Oppy brightens berry offer
January 28, 2015

The Oppenheimer Group is targeting young families with its seasonal berry packs featuring a range of Sesame Street characters. The marketer’s berry range, sourced from South America, Mexico, Florida and California, is available in Sesame Street branded eat brighter! packs, which include blackberry clamshells featuring Ernie, raspberries with the Cookie Monster, blueberries showing Grover’s furry face, and strawberries with Elmo on the label.2_1203555_e

“With their intense colour, berries lend themselves perfectly to the eat brighter! concept,” said Jason Fung, director of category development for Oppy. “Displayed together, the packs present themselves as a Sesame Street ‘destination’ on the shelf. All of our currently seasonal berries are represented in the eye-catching packaging as part of this very important movement to increase fresh fruit and vegetable consumption among young families.”

At the same time, the marketer said it is increasing its strawberry offerings significantly this season, building scale and enabling it to deliver more comprehensive berry programmes.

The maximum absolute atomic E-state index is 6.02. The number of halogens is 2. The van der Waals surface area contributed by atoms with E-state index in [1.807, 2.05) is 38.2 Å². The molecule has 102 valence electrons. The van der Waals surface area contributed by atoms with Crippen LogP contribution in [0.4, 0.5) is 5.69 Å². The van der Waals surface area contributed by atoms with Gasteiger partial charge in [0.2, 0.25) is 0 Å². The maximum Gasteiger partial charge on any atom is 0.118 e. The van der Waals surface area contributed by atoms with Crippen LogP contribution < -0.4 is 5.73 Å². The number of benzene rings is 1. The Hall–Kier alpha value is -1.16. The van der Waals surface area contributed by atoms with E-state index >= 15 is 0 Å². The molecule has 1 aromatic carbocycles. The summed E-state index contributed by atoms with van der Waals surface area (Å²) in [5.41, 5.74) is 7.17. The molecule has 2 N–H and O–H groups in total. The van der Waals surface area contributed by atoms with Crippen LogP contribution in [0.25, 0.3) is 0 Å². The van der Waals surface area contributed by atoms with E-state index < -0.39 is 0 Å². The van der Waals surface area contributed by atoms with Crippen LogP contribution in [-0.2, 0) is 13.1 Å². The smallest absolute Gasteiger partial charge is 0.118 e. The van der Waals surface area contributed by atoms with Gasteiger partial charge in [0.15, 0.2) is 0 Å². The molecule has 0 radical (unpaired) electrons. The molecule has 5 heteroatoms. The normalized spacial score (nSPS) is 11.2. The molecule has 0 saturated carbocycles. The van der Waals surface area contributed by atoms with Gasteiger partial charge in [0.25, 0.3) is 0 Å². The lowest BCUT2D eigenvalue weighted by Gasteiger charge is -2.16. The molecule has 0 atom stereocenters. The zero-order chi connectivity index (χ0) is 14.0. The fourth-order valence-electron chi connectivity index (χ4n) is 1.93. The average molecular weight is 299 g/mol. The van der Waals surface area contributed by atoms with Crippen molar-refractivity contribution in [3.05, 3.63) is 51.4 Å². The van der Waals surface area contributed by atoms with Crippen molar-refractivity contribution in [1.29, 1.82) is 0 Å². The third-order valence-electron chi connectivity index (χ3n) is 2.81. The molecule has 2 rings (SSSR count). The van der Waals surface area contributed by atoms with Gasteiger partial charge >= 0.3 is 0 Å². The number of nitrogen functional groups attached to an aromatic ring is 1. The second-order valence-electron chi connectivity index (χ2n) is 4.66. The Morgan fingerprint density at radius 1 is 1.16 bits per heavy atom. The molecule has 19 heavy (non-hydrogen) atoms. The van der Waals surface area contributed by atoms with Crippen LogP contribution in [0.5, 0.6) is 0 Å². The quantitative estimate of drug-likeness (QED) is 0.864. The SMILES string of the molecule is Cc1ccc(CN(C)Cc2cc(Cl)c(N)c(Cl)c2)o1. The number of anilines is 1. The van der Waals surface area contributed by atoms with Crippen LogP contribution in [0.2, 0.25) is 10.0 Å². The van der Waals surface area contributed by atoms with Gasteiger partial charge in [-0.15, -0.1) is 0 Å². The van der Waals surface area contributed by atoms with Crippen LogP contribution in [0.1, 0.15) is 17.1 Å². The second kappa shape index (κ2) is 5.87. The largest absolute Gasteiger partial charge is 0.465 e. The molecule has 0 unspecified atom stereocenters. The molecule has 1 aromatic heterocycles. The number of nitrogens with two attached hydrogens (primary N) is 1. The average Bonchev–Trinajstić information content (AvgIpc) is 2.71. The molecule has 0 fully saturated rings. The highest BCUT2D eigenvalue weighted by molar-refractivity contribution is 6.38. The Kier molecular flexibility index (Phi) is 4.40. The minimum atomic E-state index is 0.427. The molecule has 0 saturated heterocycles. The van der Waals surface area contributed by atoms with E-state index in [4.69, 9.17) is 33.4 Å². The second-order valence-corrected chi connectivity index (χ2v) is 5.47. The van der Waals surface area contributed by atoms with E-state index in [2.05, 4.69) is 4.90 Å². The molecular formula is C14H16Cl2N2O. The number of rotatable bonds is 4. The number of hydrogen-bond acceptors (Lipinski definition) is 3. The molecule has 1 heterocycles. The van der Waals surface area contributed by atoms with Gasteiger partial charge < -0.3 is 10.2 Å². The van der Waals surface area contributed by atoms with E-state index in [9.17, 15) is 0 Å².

“Last year we shipped California strawberries for the first time, testing the waters and assuring we could create a programme that accommodated our customers’ needs,” said Fung. “We have built on that effort through relationships with growers in Coachella, Oxnard and Salinas, so now we can serve more of our customers with larger organic and conventional California strawberry programmes.”
Fung notes that Oppy has entered full-fledged partnerships with high quality berry producers, investing financially and strategically planning the season to optimise the retailer and consumer experience ― while also creating a strong fiscal position for the growers. The programme began in

December and extends through September.

While Oppy’s California strawberry programme is growing, so are its berry offerings from other locales. The marketer is shipping Florida strawberries, and, along with the industry, is anticipating more volume in the weeks ahead.

Recently, the first Oppy raspberries hit the market, sourced through new relationships with proven Mexican berry growers. Meanwhile, its import blueberry programme from Peru and Chile are enjoying excellent momentum, Fung said.

“Berries have become a very important facet of the produce department, delivering a high dollar share to the bottom line,” he said. “Because they are such a critical part of the mix, the quality and consistency has to be there 365 days a year.”

Oppy has been building its berry category expertise relative to consumer insights, merchandising, logistics and other key areas in tandem with Total Berry in the UK, a fellow operating company under the Total Produce umbrella and European berry leader.

“We are proud to say that the Oppy berry programme has evolved to the point that retailers can comfortably rely on it for continuous supply of high quality fruit,” Fung summed up.